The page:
At this year’s Politics & the Pen gala, the Writers’ Trust of Canada awarded the $25,000 Shaughnessy Cohen Prize for political writing to James Orbinski for An Imperfect Offering: Humanitarian Action in the Twenty-first Century. Last year, Maxime Bernier arrived at the event with Julie Couillard in a tight gold dress. Times have changed. This year Bernier was spotted walking in with someone a little less flamboyant: fellow Tory MP Ted Menzies, wearing a bow tie and cummerbund in his family’s tartan. One MP quipped that Couillard really should have been invited, noting that she did, in fact, write a book. At this glitzy A-list event filled with writers and politicians, Immigration Minister Jason Kenney, Transport Minister John Baird, and Finance Minister Jim Flaherty all spent time greeting the glamorous Stefania Capovilla, who was attending her first Politics & the Pen. Capovilla knows these politicians’ true colours: she’s their hairstylist. She coifs a virtual who’s who list of Ottawa’s political elite thanks to PMO staffer Aaron Campbell, who first visited her while the Conservatives were in opposition and then started recommending her to others. She even cuts Stephen Harper’s hair. The gala’s entertainment was provided by comedian Brent Butt from Corner Gas, who was seated next to Laureen Harper. Butt doesn’t understand why, having had two sitting PMs on the show, he still has to pay taxes. During his routine, the lights kept going on and off. The mystery was solved when it turned out that Mrs. Harper’s RCMP guard was leaning on the light switch in the Fairmont Château Laurier ballroom.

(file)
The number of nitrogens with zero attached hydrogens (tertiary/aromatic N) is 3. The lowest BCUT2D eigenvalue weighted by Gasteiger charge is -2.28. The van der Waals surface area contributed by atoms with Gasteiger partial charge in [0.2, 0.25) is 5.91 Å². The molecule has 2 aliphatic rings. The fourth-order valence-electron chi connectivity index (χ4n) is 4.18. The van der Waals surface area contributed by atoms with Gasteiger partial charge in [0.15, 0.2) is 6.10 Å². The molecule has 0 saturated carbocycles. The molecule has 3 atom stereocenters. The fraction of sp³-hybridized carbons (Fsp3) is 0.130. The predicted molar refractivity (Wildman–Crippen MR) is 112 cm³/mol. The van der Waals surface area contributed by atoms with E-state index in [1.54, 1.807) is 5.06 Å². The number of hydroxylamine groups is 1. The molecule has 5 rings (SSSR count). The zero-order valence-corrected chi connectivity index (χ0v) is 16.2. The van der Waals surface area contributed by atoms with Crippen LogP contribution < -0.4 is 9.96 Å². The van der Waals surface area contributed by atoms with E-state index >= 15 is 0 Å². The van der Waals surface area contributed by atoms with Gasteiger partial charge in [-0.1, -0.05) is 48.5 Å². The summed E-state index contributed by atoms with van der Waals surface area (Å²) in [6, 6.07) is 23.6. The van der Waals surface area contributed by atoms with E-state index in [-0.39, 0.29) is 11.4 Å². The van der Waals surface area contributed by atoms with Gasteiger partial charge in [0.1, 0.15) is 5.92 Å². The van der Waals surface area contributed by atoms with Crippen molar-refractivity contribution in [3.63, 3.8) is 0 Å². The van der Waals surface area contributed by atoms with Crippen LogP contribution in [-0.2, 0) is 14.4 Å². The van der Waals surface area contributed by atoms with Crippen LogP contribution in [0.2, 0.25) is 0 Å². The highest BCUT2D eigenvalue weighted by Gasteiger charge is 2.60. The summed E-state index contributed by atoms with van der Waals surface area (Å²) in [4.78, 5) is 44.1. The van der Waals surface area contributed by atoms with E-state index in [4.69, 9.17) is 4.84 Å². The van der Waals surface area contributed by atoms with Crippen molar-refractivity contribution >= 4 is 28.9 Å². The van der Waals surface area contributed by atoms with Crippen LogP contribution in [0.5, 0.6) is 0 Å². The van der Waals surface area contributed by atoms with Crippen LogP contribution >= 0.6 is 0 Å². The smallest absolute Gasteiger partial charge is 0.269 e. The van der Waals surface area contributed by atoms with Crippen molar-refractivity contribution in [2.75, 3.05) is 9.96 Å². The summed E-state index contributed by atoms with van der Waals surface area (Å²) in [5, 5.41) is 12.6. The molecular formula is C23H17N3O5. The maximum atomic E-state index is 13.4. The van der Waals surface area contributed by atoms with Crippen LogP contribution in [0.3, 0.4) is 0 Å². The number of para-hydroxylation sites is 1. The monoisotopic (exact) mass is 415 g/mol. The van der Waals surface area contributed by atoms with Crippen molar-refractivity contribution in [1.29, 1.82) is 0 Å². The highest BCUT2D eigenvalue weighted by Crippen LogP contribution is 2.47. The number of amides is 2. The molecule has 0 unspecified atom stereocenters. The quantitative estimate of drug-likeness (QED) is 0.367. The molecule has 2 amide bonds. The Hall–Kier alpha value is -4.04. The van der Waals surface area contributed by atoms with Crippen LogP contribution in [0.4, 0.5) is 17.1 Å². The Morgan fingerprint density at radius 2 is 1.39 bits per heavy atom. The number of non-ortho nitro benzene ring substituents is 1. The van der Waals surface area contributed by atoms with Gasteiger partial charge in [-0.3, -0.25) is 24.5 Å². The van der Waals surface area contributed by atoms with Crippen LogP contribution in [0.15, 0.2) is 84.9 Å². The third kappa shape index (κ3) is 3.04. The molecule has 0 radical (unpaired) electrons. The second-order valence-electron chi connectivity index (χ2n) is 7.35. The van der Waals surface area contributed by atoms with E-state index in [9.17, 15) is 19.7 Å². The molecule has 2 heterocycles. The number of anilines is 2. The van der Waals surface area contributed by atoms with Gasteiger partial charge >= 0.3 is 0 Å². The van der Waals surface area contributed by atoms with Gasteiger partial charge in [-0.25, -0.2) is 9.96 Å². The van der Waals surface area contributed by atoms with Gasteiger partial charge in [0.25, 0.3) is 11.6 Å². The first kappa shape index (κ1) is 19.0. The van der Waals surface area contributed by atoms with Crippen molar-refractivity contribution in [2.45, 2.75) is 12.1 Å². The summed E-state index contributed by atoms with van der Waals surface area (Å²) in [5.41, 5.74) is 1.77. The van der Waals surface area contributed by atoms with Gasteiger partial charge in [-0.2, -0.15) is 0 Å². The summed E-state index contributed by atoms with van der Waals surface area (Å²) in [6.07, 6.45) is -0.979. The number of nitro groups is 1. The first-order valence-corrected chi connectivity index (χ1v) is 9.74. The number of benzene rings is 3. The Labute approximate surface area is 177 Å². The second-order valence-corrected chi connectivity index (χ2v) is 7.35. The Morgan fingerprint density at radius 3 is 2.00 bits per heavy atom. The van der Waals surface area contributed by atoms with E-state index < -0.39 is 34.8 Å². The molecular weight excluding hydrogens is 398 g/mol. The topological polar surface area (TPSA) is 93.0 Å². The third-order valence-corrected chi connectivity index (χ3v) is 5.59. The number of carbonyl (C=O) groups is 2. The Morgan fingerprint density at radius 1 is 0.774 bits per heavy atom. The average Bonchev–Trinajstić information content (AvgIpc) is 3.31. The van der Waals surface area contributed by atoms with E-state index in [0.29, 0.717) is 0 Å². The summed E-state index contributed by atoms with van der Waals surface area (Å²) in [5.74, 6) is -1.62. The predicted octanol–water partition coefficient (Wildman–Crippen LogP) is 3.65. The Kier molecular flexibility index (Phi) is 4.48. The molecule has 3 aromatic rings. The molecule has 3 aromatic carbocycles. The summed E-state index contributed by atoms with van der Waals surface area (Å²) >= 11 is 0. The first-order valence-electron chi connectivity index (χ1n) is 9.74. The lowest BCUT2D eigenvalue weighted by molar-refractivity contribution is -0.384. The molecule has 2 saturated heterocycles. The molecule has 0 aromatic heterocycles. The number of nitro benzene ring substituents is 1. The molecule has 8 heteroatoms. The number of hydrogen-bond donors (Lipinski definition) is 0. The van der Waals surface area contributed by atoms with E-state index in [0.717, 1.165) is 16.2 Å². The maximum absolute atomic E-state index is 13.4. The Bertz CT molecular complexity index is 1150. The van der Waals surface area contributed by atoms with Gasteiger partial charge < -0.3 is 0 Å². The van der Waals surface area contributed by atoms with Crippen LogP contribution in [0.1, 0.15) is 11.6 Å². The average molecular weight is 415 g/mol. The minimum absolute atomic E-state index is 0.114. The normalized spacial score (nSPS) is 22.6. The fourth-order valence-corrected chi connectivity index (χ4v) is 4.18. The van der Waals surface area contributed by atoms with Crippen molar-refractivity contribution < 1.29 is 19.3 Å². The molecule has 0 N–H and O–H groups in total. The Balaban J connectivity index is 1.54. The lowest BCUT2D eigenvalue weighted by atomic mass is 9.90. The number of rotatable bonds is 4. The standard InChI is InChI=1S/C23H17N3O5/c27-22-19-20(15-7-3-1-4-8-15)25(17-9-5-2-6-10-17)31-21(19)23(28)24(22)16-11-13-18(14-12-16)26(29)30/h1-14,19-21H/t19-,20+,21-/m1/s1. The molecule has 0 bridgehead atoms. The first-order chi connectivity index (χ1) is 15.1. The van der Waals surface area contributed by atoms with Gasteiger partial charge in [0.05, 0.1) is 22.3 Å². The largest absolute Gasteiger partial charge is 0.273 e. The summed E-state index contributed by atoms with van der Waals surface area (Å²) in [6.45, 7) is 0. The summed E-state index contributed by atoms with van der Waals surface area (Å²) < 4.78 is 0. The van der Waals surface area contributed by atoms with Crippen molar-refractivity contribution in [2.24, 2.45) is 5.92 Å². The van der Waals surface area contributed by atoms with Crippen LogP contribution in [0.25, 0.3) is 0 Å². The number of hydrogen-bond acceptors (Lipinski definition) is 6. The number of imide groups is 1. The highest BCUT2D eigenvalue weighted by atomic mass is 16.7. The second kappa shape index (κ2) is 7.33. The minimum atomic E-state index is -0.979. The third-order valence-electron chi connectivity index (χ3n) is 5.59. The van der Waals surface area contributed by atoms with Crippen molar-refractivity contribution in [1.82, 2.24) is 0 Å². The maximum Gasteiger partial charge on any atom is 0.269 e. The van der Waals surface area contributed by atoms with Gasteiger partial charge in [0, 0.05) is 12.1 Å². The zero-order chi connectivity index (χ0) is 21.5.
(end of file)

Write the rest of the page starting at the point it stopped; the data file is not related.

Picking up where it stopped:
Trudeau can, Ignatieff can’t
On the same night as Politics & the Pen was the annual All-Party Party organized by NDP MP Peter Stoffer. Everyone who works on the Hill, from very underpaid staffers (unless they are unionized NDP workers) to the cleaners and security, was invited. Stoffer had an RCMP band playing and had arranged eclectic door prizes that included an orthopaedic back rest from the Canadian Chiropractic Association, a decorated egg from the South African High Commission, and a plate from the Iranian Embassy. The event raised more than $7,000 for leukemia research. Stoffer got to bed at 2 a.m. and was up again at 6 a.m. “I haven’t had a good sleep since the original Woodstock,” says the Nova Scotia MP. Attending both big events that night was Justin Trudeau, sporting a bow tie he always ties himself. “Wearing a clip-on bow tie is like wearing underwear under a kilt,” quipped Trudeau, who wears a kilt on occasion. Liberal Leader Michael Ignatieff, on the other hand, who was spotted later at Politics & the Pen wearing a clip-on bow tie, confessed he couldn’t tie one himself if his life depended on it. Perhaps he might want to do what Greg MacEachern (former aide to Belinda Stronach, now with Summa Strategies) does: go to Holt Renfrew and ask them to tie it for you.
I’ll get my own water, thanks
This year’s Senate pages were recently sworn in and are now slowly getting into routines that include fetching water for senators. Well, for most of them. Tory Senate leader Marjory LeBreton says she never asks pages for water. She used to be a staffer on the Hill, and is sympathetic about asking folks to do menial tasks. If she has to speak and has no water, she just looks for a clean full glass at another senator’s empty seat.
‘Slumdog’ meets Calgary
Before boarding a flight from Calgary to Toronto, Environment Minister Jim Prentice’s wife, Karen Prentice, spotted Slumdog Millionaire star Dev Patel among her fellow passengers. When she asked for an autograph, Patel told her he was in Calgary to renew the visa he needed to work on his next film in the U.S and to study a script. Patel said he didn’t leave his hotel room for three days because the city was too cold.